“The Italian Americans” opener, 9-11 p.m., PBS (check local
Here were immigrants
facing a double bias – against Italians in general and the southern
half of Italy (including Sicily) in particular. Officials even
designated which half people came from; those from the South found
jobs were harsh and low-paying; solutions were legal (labor unions)
or not (crime).
On the West Coast,
however, there were signs of prosperity. Italian fishermen thrived in
San Francisco. After the earthquake, the Bank of Italy moved to the
docks to make personal loans; it would thrive and become the Bank of
America. This strong opener goes through 1930, then wraps up next
“Repeat After Me” debut, 8:30 p.m., ABC.
So imagine you're
applying for a job as actor Scott Foley's nanny. Soon, he announces
that his 6-year-old smokes; then he's doing role-playing, curled up
in the fetal position and demanding his mommy.
That happens in the
opener, with sometimes-funny results. Ellen DeGeneres produces this
series (based on a bit from her talk show), with Wendi McLendon-Covey
(“The Goldbergs”) whispering odd orders into people's ears. In
this opener, she has Sarah Hyland (“Modern Family”), Randy
Jackson and Foley.
ALTERNATIVE: “The Book of Negroes,” 8 p.m., BET; or “12 Years a
Slave” (2013), 8:30 p.m., HBO.
Two projects revisit
some bleak history. “Slave,” based on a true story, was nominated
for nine Oscars; it won for for best picture and for John Ridley's
script and supporting actress Lupita Nyong'o.
“Negroes” has a
tad of real-life behind it: There really was such a book, listing the
3,000 blacks who could flee after the Revolutionary War. That was
spun into a novel about Aminita. In the opener (rerunning at 5:30
p.m., she was kidnapped at age 11 and taken to the colonies. Now
she's an adult (Aunjanue Ellis) in New York, trying to flee. The
miniseries concludes Wednesday.
“Zero Dark Thirty
(2012),” 6:30 to 10 p.m., FX. As the Oscars near, here are three
best-picture nominees. This one (terrific, except for its torture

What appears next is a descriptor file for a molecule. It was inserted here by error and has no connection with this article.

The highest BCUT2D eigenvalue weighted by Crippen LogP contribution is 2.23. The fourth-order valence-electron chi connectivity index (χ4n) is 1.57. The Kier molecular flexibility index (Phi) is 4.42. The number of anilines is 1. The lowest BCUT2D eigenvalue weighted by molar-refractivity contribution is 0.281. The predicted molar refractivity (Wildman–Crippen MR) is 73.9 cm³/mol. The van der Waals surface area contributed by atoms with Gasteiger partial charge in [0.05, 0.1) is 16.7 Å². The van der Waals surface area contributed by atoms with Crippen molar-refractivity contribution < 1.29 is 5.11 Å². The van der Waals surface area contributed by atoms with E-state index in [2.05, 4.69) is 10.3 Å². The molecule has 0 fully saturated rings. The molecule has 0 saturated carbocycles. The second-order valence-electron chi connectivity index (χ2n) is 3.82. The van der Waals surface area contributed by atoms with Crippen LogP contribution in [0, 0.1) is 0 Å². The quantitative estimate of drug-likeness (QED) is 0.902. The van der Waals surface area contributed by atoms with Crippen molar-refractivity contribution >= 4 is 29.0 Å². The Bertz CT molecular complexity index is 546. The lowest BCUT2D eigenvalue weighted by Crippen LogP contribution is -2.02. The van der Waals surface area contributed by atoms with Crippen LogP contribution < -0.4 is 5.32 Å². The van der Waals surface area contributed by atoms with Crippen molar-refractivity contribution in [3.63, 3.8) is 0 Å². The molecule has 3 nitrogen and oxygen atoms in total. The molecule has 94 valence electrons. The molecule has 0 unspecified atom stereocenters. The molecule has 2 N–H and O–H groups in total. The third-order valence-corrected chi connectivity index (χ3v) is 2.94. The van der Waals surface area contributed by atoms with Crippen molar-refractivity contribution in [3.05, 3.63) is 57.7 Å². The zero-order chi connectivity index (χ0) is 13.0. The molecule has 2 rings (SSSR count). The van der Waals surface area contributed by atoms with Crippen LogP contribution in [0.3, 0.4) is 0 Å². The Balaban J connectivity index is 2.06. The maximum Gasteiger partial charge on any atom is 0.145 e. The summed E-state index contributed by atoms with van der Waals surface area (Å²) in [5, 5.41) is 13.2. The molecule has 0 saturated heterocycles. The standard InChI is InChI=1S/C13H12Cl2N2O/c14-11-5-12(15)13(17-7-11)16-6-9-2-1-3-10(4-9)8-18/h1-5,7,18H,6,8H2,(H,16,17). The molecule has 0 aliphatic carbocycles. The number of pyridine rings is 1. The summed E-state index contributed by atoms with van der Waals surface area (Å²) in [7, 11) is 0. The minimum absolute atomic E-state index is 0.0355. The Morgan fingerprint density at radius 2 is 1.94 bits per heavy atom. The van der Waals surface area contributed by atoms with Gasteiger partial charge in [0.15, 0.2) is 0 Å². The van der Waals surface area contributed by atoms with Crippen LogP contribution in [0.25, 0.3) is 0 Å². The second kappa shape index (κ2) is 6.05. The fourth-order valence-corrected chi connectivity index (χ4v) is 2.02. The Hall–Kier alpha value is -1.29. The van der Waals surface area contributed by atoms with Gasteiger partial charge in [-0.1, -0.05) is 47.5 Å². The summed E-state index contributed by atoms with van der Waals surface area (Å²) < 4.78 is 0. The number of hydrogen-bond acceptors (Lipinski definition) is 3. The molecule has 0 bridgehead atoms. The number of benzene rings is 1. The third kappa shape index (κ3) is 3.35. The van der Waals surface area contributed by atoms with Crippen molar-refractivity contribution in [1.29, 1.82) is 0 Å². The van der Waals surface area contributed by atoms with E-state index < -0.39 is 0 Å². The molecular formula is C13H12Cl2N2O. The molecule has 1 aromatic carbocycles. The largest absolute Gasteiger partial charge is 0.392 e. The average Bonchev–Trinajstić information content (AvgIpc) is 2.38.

obsession) won for best sound. “The Fugitive” (1993, 7:15 and 10
p.m., Sundance) won for Tommy Lee Jones in support. “Ben-Hur”
(1959, 8-11:47 p.m. ET, Turner Classic Movies) won 11 Oscars, a
record matched by “Titanic” and “Lord of the Rings.”
Recreation,” 8 and 8:30 p.m., NBC. In the first episode, Andy
(Chris Pratt) ends his TV show; in the second, he and Donna help Ron
(Nick Offerman) adjust to a life change and Leslie helps Tom (Aziz
Ansari) get ready for a big night. That sets up next week's finale of
this quietly clever show.
“Fresh Off the
Boat,” 8 p.m., ABC. The family restaurant needs to give its
employees a sexual-harassment seminar. When Eddie's mom botches it,
his dad hires a professional instructor.
“NCIS,” 8 p.m.,
CBS. Joe Spano has been a terrific actor since his “Hill Street
Blues” days. Now he returns to his recurring role as Fornell,
Gibbs' former mentor. After his wife's murder, he's ready to implode;
Gibbs must focus on him, even ignoring the search for his nemesis.
Orleans,” 9 p.m., CBS. A petty officer has been killed during Mardi
Gras. Also, Pride must decided whether to tell his daughter about his
strained relationship with his dad (Stacy Keach).
“Countdown to the
Oscars,” 10 p.m., ABC. Five days before the Academy Awards, Robin
Roberts reveals a list of 15 films that transformed Amercan cinema,
including comments from key people.